Father Charles Brandt has lived in his hermitage on the 27-acres bordering the Oyster River since 1970. Photo submitted

Forest land donation to protect Father Charles hermitage in perpetuity

27-acres on the banks of the Oyster River near Campbell River donated to the Land Trust

The Comox Valley Land Trust (CVLT) is pleased to announce the establishment of a conservation covenant over 27-acres of wild land on the banks of the Oyster River. The land is currently home to spiritual leader and conservationist Father Charles Brandt, 95, who asked the CVLT to protect the mature forest and riparian areas for future generations.

Father Charles Brandt, or “Father Charles,” has lived in his hermitage on the 27-acres bordering the Oyster River since 1970. As the first ordained Catholic priest-hermit in two centuries, he asked the CVLT to hold conservation covenant over the property to safeguard the values of conservation and ecological stewardship.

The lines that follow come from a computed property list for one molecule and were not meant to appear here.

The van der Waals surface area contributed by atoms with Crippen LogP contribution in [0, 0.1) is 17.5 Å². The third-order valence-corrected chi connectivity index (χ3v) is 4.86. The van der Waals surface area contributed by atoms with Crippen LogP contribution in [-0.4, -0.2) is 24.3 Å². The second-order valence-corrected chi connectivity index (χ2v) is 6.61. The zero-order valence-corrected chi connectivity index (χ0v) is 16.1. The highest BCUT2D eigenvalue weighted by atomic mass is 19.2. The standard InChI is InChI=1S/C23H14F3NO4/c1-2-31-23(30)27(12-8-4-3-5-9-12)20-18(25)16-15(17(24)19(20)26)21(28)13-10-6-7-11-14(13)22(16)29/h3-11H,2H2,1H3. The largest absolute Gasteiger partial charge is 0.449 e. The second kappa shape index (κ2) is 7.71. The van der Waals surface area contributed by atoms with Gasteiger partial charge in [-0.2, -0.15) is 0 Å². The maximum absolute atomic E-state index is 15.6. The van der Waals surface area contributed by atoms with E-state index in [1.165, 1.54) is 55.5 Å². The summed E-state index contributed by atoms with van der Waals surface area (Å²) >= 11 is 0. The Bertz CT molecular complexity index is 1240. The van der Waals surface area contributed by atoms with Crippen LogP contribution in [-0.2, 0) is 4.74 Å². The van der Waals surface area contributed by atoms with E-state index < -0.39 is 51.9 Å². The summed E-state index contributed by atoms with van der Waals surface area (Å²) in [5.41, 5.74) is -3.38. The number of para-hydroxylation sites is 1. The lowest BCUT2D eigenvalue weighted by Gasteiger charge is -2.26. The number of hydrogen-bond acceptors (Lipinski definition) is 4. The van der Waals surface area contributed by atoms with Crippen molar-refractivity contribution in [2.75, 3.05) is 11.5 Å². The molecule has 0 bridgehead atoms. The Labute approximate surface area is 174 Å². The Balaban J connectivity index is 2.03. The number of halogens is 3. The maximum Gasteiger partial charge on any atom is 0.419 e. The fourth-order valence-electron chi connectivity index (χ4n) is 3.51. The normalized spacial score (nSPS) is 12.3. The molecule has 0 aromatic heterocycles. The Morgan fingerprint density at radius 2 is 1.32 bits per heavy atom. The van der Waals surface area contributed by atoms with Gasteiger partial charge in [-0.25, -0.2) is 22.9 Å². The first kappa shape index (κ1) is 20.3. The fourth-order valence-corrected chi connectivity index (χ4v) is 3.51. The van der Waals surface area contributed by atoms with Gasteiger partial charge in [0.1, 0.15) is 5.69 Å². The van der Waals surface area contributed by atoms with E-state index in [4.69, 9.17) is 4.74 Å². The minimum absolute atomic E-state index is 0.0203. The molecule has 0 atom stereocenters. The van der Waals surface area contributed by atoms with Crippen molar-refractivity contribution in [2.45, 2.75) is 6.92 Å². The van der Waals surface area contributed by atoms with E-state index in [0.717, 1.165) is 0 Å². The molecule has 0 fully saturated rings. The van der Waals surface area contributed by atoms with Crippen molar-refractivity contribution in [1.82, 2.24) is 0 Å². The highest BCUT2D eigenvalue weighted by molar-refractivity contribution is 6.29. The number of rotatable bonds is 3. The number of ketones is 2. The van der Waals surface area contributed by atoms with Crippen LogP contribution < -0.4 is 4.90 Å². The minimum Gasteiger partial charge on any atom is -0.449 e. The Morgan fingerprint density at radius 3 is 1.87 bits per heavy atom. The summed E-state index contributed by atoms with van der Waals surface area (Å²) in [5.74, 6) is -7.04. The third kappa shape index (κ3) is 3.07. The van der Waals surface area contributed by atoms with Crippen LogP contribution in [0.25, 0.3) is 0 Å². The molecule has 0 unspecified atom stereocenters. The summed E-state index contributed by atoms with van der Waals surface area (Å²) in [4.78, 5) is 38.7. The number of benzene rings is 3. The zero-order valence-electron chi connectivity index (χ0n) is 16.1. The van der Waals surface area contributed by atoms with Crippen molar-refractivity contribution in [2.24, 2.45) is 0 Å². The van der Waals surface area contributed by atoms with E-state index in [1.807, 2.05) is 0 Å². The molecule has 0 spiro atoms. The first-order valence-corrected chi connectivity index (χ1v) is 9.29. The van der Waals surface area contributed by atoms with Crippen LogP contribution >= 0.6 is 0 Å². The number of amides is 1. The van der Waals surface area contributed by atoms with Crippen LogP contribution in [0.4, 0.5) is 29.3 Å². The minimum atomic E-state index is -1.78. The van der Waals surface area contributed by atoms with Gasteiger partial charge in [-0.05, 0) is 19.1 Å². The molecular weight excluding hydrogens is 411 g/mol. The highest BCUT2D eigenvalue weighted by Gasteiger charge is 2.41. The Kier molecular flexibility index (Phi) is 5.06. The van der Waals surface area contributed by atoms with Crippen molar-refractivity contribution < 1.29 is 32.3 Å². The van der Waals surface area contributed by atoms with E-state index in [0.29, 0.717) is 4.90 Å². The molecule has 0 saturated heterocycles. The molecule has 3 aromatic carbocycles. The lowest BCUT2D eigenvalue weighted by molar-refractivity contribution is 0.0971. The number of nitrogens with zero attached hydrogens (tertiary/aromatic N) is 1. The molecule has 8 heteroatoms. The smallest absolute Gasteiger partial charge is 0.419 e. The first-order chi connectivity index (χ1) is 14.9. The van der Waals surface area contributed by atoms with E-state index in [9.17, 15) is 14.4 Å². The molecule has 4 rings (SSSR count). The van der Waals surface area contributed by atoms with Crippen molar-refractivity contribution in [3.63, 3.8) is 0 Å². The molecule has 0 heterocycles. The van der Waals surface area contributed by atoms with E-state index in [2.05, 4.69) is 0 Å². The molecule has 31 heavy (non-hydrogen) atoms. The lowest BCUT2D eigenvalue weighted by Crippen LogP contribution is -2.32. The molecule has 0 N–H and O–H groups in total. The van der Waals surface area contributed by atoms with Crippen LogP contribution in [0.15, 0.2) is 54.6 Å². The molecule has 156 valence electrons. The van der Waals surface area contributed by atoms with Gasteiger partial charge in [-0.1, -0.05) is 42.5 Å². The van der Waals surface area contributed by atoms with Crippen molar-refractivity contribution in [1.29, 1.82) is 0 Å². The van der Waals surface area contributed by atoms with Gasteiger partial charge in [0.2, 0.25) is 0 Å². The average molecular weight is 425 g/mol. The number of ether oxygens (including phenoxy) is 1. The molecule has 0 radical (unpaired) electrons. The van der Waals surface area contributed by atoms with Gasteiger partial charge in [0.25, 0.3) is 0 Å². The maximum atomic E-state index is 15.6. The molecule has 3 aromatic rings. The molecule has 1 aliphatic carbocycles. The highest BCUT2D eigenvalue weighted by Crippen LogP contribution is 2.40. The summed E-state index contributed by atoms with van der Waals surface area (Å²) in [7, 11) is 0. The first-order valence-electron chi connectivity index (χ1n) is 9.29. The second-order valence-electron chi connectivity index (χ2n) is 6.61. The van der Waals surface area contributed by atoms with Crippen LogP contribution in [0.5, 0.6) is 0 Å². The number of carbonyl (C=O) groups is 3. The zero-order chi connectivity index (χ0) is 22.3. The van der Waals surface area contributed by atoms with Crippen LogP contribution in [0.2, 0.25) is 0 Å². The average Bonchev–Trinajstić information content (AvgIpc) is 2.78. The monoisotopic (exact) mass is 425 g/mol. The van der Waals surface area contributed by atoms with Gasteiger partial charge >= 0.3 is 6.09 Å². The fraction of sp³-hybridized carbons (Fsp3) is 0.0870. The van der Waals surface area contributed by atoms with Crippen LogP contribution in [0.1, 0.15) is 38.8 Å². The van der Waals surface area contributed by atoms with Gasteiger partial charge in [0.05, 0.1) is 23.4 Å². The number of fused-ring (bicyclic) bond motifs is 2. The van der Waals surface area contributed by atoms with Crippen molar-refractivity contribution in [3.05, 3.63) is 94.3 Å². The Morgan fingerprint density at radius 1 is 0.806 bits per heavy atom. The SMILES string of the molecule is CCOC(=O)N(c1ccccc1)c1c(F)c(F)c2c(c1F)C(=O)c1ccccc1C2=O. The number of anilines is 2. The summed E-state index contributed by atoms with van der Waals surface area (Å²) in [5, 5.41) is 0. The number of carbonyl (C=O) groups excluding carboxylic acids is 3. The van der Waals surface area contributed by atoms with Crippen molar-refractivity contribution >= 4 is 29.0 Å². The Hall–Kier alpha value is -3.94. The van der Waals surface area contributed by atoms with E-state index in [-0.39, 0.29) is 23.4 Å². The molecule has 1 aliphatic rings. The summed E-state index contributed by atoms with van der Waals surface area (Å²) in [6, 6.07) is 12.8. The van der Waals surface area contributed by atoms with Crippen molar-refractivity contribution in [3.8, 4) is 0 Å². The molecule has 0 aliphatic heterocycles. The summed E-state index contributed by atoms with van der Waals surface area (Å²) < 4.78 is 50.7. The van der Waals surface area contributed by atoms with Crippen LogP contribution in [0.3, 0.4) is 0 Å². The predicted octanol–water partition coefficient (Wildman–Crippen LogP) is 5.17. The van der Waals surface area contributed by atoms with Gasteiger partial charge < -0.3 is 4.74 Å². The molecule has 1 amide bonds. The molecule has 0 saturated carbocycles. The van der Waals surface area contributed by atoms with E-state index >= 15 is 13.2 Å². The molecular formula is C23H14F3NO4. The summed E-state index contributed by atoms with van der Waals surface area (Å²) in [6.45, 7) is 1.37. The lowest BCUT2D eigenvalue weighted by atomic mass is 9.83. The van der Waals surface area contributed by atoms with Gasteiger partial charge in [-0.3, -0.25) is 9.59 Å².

“The covenant will ensure that these mature forests and riparian areas, as well as the plants and wildlife that call them home, are protected for future generations in perpetuity,” says Tim Ennis, executive director of CVLT.

Father Charles plans to eventually donate the land to the CVRD as parkland (allowing pedestrian-only public access). A registered society will lease back the hermitage building for use by a contemplative individual to carry on in the priest-hermit’s tradition.

“We must fall in love with the Earth, and we only save what we love,” says Father Charles. “It is my deep love of contemplation and communion with the natural world that has led me to act in its defense.”

Funding required to complete the project was generously provided by Judy Hagar (in memory of Bob Hagar), the Oyster River Enhancement Society, members of the Tsolum River Restoration Society, and other local community members. The CVLT would like to thank everyone who helped to bring about this conservation success story.

 

Father Charles Brandt has lived in his hermitage on the 27-acres bordering the Oyster River since 1970. Photo submitted

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